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During his long and fabled career in engineering, academic and startups, Maarten Steinbuch has seen a seismic shift of the role of women in technology and academia. And Maarten didn’t watch on the sidelines as a dispassionate observer or a passive advocate for women. He’s leveraged their skills and expertise, recruiting them to the highest levels of education and business.

Maarten’s latest coup is the creation of Eindhoven Engine with Managing Director Katja Pahnke. The tech innovation accelerator at the science park of Technical University of Eindhoven has 200 people involved in advanced projects.

Maarten is most renowned as a pioneer in advanced motion control for the high tech industry, automotive power trains and high precision medical robotics, founding several firms, including Eindhoven Medical Robotics, Microsure and Preceyes. We asked him to draw on his experience as a guide to where we are as women in tech in 2022 and where we’re going.

Women’s place in society is an issue in 2022 and probably will still be an issue in 2052. Because you've been in the engineering and the science world your whole life, is there still a bias? Are there people who still think women can't do math and engineering?
No, in the science world. No, however, it is deeply rooted in our society, especially in the Netherlands. I think it’s very different than, say, Spain or Italy or Eastern Europe, because in The Netherlands, teachers at primary schools still might suggest math is too difficult for you, saying this more often to females than to males, and that is really a pity. I think that has to do with the fact that many school teachers, especially in primary schools, are non-math focused females themselves. And because they are often people who don't like math, they sort of stereotype within their minds that girls don’t like math.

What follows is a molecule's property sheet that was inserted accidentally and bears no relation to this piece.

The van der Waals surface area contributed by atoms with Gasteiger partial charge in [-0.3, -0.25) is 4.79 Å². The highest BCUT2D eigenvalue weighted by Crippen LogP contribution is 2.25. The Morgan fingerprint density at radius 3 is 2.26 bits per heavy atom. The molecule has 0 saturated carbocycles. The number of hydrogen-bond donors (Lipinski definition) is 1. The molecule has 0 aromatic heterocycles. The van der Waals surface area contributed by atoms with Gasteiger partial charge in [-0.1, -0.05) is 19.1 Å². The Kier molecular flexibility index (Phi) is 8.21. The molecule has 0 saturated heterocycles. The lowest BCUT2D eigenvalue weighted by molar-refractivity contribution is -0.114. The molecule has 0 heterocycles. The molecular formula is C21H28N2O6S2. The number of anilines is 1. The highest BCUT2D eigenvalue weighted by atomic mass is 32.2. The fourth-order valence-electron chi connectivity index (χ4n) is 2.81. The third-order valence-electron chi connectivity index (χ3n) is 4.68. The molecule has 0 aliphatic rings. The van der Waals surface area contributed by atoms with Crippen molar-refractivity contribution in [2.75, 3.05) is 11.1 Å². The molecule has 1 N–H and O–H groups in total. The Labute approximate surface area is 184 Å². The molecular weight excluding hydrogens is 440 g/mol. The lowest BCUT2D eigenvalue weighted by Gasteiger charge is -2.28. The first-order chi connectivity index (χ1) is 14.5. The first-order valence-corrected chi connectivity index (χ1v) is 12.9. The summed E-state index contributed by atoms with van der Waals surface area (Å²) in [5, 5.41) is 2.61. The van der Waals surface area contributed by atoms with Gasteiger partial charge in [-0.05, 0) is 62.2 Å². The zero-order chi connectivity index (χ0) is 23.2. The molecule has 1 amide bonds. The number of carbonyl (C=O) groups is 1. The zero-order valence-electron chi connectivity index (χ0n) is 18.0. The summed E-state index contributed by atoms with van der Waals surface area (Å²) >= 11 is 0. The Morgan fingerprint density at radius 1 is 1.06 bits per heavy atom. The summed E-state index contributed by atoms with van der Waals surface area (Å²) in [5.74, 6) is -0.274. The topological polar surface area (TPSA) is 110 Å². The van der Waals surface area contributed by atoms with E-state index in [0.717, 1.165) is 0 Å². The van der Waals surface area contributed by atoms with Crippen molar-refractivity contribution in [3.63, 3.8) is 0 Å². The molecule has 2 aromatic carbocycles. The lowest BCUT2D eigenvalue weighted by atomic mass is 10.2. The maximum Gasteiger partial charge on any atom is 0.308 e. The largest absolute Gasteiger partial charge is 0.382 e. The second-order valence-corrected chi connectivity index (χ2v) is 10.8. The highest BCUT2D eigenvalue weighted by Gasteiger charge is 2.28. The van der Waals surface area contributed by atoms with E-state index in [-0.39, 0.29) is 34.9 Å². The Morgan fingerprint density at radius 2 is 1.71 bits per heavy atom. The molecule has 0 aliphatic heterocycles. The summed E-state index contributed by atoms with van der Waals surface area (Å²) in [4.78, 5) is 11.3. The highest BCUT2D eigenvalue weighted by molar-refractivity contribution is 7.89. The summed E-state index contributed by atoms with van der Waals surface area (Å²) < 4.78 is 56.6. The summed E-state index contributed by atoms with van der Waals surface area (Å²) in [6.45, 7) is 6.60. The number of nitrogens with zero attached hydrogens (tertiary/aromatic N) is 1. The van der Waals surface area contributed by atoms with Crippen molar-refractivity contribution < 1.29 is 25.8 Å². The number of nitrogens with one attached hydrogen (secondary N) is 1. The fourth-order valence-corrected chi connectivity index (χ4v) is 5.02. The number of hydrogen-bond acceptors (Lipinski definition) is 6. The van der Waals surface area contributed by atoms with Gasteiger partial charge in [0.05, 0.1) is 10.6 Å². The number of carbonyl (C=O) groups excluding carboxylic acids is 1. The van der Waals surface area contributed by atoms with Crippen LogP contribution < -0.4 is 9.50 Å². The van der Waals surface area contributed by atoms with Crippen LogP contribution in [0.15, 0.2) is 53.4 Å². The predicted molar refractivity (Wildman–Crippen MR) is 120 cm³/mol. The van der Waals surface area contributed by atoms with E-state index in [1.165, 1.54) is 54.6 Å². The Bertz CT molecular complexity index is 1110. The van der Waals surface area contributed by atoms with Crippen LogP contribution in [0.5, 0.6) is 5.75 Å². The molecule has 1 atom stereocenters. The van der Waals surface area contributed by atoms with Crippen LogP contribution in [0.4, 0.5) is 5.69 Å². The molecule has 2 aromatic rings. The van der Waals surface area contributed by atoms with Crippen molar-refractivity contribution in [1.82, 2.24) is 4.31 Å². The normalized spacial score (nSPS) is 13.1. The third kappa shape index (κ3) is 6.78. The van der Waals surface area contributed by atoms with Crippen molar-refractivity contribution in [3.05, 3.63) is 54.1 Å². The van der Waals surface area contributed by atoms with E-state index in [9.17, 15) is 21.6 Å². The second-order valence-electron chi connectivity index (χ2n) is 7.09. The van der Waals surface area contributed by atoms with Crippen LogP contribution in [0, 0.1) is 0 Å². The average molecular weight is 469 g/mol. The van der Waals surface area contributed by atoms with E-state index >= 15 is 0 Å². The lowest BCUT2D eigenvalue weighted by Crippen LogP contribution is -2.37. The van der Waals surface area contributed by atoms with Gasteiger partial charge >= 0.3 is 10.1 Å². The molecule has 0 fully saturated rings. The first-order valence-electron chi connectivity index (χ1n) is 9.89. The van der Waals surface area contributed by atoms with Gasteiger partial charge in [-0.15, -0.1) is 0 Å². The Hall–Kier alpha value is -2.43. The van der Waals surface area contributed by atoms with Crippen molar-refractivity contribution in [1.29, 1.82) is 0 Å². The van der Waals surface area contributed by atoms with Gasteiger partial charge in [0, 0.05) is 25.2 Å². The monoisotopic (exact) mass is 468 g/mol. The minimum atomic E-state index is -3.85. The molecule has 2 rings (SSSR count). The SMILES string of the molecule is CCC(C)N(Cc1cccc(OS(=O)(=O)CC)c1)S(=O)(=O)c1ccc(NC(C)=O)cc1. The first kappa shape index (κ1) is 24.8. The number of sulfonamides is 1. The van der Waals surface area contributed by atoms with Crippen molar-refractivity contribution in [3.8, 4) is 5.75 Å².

Before the 1950s, it was normal in the Netherlands that females stay at home to look after the family. So, you said “2052, things won’t change.” I hope at that time it will be completely changed. I think Sweden, Norway and Denmark are also already very different and have leaped ahead of us, maybe 10 years ahead, in their thinking, but it will take more than a generation before these old ways of thinking fade out.So, in universities and entrepreneurial environments, no one doubts the qualifications of females compared to males, in any respect. However, there is still a lot of this male-centered thinking, so the culture is still not sufficiently diverse. And unfortunately, there are also still a lot of males in technical and engineering workplace compared to females.

In the tech startup world, is there less bias in attracting females to come in and become co-founders or founders of startups than the bias that may already exist at the university level?
I will say there is a cultural bias, not that there is a bias in terms of people not wanting to hire females. They simply don't think about it if they are in their own male bubble. I don't see any huge difference between university research and the tech scene. Maybe it's worse in the startup scene as males tend to be extroverts and tend to think they are able to do everything. And I know females, although everybody knows they can do as much as males, tend not to talk about their own skills or accomplishments as much.

However, at university we are very conscious about these differences now compared to a few years ago, also because of the strategy and actions of our board. We already have about 25% of females on our staff and, on average, I think about 20% of our students are female, which is a rapidly changing trend. I also experienced this trend first-hand as we now have significantly more females in my own department. Because of that, we expect to attract more female students once they see we're all working well together and we have this different atmosphere. And, as we all know, leadership is benefited by diversity. But still, we have to work at getting more females inside our university at all levels as well as becoming entrepreneurs.